By $$( f_{1} )$$, one has $$\vert F ( x,t ) \vert \leq C \vert t \vert +CH(t)$$ for all $$x \in \varOmega$$, $$\vert t \vert \geq\delta$$. Since $$\frac{H(t)}{t}$$ is increasing on $$[ \delta,+\infty)$$, we conclude $$\frac{ H(t)}{| t|} \geq \frac{H ( \delta )}{\delta}$$ for $$\vert t \vert \geq\delta$$. Combined with (3.2), we get

$$\bigl\vert F ( x,t ) \bigr\vert \leq (\lambda_{ 1} - \varepsilon_{0} ) \varPhi ({t} ) +C_{ 2} H ( t ), \quad \forall x \in \varOmega, t\in \mathbb{R}.$$
(3.3)

By Lemma 2.1 and (3.3), for all $$u\in S_{\rho}$$,

\begin{aligned} \mathcal{J}_{\lambda} ({u} ) =& \int_{\varOmega} \varPhi \bigl( \vert \nabla u \vert \bigr)\,dx- \lambda \int_{\varOmega} G ( u )\,dx- \int_{\varOmega} F ( x,u )\,dx \\ \geq& \int_{\varOmega} \varPhi \bigl( \vert \nabla u \vert \bigr)\,dx- \lambda \int_{\varOmega} G ( u )\,dx \\ &{}- (\lambda _{1} - \varepsilon_{0} ) \int_{\varOmega} \varPhi ({u} )\,dx -C_{ 2} \int_{\varOmega} H ( u )\,dx \\ \geq& \biggl(1- \frac{ (\lambda_{1} - \varepsilon_{0} )}{ \lambda_{ 1}} \biggr) \int_{\varOmega} \varPhi \bigl( \vert \nabla u \vert \bigr)\,dx- \lambda-C_{ 2} \Vert u \Vert _{( H )}^{h_{0}} \\ \geq& \frac{\varepsilon_{0}}{\lambda_{ 1}} \Vert u \Vert ^{\varphi^{0}}- \lambda-C_{ 3} \Vert u \Vert ^{h_{0}}. \end{aligned}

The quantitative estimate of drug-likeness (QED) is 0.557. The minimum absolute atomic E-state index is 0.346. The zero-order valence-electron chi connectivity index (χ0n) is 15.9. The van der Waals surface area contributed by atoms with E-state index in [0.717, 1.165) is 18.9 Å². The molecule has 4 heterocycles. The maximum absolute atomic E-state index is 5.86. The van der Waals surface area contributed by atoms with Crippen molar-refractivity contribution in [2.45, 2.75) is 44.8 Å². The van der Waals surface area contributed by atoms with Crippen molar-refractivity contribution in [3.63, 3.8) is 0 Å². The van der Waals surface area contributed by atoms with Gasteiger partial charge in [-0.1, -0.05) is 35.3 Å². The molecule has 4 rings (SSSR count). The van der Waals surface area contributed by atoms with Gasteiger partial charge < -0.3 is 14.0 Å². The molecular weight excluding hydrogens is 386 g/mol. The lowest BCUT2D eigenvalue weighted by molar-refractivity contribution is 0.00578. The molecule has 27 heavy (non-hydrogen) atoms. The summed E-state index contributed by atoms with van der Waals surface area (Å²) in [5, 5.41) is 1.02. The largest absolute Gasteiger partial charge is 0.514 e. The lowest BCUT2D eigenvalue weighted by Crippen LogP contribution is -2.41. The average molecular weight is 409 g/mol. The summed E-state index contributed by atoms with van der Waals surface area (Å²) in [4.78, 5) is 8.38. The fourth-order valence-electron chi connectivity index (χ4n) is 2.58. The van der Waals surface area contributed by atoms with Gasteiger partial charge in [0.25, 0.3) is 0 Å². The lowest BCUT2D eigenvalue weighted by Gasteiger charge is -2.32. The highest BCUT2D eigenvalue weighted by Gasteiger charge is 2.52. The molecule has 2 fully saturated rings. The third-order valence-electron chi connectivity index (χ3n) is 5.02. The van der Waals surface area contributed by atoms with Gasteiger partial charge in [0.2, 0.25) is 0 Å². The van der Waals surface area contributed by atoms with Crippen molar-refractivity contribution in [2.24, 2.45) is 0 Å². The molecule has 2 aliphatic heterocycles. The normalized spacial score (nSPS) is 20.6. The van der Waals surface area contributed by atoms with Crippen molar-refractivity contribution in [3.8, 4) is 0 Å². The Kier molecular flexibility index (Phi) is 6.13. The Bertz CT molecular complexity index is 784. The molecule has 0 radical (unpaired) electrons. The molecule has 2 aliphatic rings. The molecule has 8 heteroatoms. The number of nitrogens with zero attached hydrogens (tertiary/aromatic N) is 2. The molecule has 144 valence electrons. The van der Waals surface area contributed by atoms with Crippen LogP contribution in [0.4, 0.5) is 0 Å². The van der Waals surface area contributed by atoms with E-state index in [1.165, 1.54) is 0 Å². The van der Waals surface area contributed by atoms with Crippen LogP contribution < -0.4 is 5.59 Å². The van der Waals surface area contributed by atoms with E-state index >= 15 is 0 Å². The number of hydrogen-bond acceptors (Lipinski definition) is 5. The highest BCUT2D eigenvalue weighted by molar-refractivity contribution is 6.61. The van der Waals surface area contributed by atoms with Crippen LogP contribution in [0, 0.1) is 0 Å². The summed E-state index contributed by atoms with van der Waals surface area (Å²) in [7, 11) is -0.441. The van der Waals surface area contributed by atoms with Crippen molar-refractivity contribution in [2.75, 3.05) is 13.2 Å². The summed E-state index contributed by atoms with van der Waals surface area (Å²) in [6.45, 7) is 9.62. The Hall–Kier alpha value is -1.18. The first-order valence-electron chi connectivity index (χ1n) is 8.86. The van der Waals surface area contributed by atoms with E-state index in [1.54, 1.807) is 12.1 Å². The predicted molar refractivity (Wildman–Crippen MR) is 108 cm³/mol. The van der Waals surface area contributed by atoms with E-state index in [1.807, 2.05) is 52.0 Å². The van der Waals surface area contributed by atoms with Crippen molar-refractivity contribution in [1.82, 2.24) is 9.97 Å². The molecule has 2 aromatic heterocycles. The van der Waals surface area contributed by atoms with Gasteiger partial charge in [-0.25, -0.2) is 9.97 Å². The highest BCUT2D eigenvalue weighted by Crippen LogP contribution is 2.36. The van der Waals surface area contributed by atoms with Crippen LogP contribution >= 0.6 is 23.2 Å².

(3.4)

Denote $$m ( \rho ) = \frac{\varepsilon_{0}}{\lambda_{1}} - C_{3} \rho^{h_{0} - \varphi^{0}}$$, by $$h_{0} > \varphi^{0}$$, we have $$m ( \rho ) \rightarrow \frac{\varepsilon_{0}}{\lambda_{1}} >0$$ as $$\rho \rightarrow 0^{+}$$. Therefore, we can choose $$\rho >0$$ small enough such that $$m ( \rho ) > \frac{\varepsilon_{0}}{2 \lambda_{1}}$$. Set $$\lambda_{*}:= \frac{\varepsilon_{0} \rho^{\varphi^{0}}}{4 \lambda_{1}} >0$$, $$\eta =: \frac{\varepsilon_{0} \rho^{\varphi^{0}}}{4 \lambda_{1}} >0$$. For all $$\lambda \in ( 0, \lambda_{*} )$$ and $$u \in S_{\rho}$$, applying (3.4), we obtain

$$\mathcal{J}_{\lambda} ({u} )\geq \frac{\varepsilon_{0} \rho^{\varphi^{0}}}{4\lambda_{ 1}} =\eta>0.$$

□

### Lemma 3.3

Given that $$( \varPhi_{1} )$$, $$( g_{1} )$$, and $$( f_{3} )$$ hold. Then, for any $$\lambda >0$$, $$\rho >0$$, there exists a function $$u_{\lambda} \in W_{0}^{1, \varPhi} (\varOmega)$$ such that $$\Vert u_{\lambda} \Vert >\rho$$ and $$\mathcal{J}_{\lambda} ( u_{\lambda} ) <0$$.

### Proof

Take a compact set $$S \subset \varOmega$$ with positive measure, we can define $$u_{0} \in C_{c}^{\infty} (\varOmega)$$ such that $$u_{0} ( x ) =1$$ for $$x \in S$$, $$0\leq u_{0} ( x ) \leq1$$ for $$x \in \varOmega$$ (please see ). Then $$u_{0} \in W_{0}^{1, \varPhi} (\varOmega)$$.